Albert Einstein (14 March 1879 – 18 April 1955) was a German-born
theoretical physicist. He is best known for his theory of relativity and
specifically mass - energy equivalence, expressed by the equation E = mc
Einstein received the 1921 Nobel Prize in Physics "for his services to
Theoretical Physics, and especially for his discovery of the law of the
photoelectric effect. ".
Einstein's many contributions to physics include his special theory of
relativity, which reconciled mechanics with electromagnetism, and his
general theory of relativity, which was intended to extend the principle of
relativity to non-uniform motion and to provide a new theory of gravitation.
His other contributions include advances in the fields of relativistic
cosmology, capillary action, critical opalescence, classical problems of
statistical mechanics and their application to quantum theory, an explanation
of the Brownian movement of molecules, atomic transition probabilities, the
quantum theory of a monatomic gas, thermal properties of light with low
radiation density, a theory of radiation including stimulated emission, the
conception of a unified field theory, and the geometrization of physics.
Einstein published over 300 scientific works and over 150 non-scientific works. In 1999 Time magazine named
him the "Person of the Century". In wider culture the name "Einstein" has become synonymous with genius, and
he has since been regarded as one of the most influential people in human history.
Youth and schooling
Albert Einstein was born into a Jewish family in Ulm, in the Kingdom of
Wurttemberg in the German Empire on 14 March 1879. His father was
Hermann Einstein, a salesman and engineer. His mother was Pauline Einstein.
In 1880, the family moved to Munich, where his father and his uncle founded a
company, Elektrotechnische Fabrik J. Einstein & Cie, that manufactured
The Einsteins were not observant of Jewish religious practices, and Albert
attended a Catholic elementary school. Although Einstein had early speech
difficulties, he was a top student in elementary school.
When Einstein was five, his father showed him a pocket compass. Einstein
realized that there must be something in the space, previously thought to be
empty, that was moving the needle and later stated that this experience made "a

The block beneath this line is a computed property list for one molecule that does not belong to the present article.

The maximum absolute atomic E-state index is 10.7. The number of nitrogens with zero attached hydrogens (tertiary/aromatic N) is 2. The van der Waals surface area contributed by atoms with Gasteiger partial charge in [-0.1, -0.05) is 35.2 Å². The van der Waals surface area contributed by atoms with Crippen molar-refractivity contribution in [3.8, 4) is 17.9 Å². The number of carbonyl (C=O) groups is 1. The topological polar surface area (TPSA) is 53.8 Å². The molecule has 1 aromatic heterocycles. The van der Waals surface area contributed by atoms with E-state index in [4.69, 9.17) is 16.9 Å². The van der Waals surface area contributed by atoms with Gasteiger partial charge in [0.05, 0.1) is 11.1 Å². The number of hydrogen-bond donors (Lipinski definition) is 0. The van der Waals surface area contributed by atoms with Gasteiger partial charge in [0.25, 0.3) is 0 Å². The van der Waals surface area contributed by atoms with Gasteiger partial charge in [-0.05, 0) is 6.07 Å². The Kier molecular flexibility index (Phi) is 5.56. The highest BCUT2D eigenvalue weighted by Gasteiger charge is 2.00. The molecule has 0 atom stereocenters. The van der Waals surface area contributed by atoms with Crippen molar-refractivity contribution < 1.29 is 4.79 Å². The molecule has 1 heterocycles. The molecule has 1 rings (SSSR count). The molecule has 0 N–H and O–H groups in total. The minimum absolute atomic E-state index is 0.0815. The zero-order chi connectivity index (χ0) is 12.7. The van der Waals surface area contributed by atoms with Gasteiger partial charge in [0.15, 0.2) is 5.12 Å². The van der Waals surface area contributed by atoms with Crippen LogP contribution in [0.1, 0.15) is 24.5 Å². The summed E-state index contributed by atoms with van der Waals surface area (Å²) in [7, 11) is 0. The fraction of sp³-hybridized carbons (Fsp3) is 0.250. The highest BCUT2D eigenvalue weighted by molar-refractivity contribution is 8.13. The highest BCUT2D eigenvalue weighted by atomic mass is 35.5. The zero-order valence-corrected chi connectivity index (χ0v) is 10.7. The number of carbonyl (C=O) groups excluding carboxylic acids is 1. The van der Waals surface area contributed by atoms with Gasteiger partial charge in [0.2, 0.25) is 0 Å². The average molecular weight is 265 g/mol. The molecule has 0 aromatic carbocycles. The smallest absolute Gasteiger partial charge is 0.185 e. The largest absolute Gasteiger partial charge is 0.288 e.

deep and lasting impression". At his mother's insistence, he took violin lessons
starting at age six, and although he disliked them and eventually quit, he later
took great pleasure in Mozart's violin sonatas. As he grew, Einstein built
models and mechanical devices for fun, and began to show a talent for
In 1889, family friend Max Talmud, a medical student, introduced the ten-year-old Einstein to key science,
mathematics, and philosophy texts, including Kant's Critique of Pure Reason and Euclid's Elements.
From Euclid, Einstein began to understand deductive reasoning, and by the age of twelve, he had learned
Euclidean geometry. Soon thereafter he began to investigate infinitesimal calculus.
In his early teens, Einstein attended the progressive Luitpold Gymnasium. His father intended for him to pursue
electrical engineering, but Einstein clashed with authorities and resented the school regimen. He later wrote that
the spirit of learning and creative thought were lost in strict rote learning.
In 1894, when Einstein was fifteen, his father's business failed, and the Einstein family moved to Italy, first to
Milan and then, after a few months, to Pavia.
During this time, Einstein wrote his first scientific work, "The Investigation of the State of Aether in Magnetic
Fields". Einstein had been left behind in Munich to finish high school, but in the spring of 1895, he withdrew to
join his family in Pavia, convincing the school to let him go by using a doctor's note.
Rather than completing high school, Einstein decided to apply directly to the ETH Zurich, the Swiss Federal
Institute of Technology in Zurich, Switzerland. Lacking a school certificate, he was required to take an entrance
examination, which he did not pass, although he got exceptional marks in mathematics and physics. Einstein
wrote that it was in that same year, at age 16, that he first performed his famous thought experiment visualizing
traveling alongside a beam of light.
The Einsteins sent Albert to Aarau, Switzerland to finish secondary school. While lodging with the family of
Professor Jost Winteler, he fell in love with the family's daughter, Marie. In Aarau, Einstein studied Maxwell's
electromagnetic theory. At age 17 he graduated, renounced his German citizenship to avoid military service ,
and finally enrolled in the mathematics program at ETH. Marie moved to Olsberg, Switzerland for a teaching
In 1896, Einstein's future wife, Mileva Maric, also enrolled at ETH, as the only woman studying mathematics.
During the next few years, Einstein and Maric's friendship developed into romance. Einstein graduated in 1900
from ETH with a degree in physics. That same year, Einstein's friend Michele Besso introduced him to the work
of Ernst Mach. The next year, Einstein published a paper in the prestigious Annalen der Physik on the capillary
forces of a straw. On 21 February 1901, he gained Swiss citizenship, which he never revoked.
Following graduation, Einstein could not find a teaching post. After almost two
years of searching, a former classmate's father helped him get a job in Berne, at
the Federal Office for Intellectual Property, the patent office, as an assistant
examiner. His responsibility was evaluating patent applications for
electromagnetic devices. In 1903, Einstein's position at the Swiss Patent Office
was made permanent, although he was passed over for promotion until he
"fully mastered machine technology".
With friends he met in Berne, Einstein formed a weekly discussion club on
science and philosophy, jokingly named "The Olympia Academy". Their
readings included Poincare, Mach, and Hume, who influenced Einstein's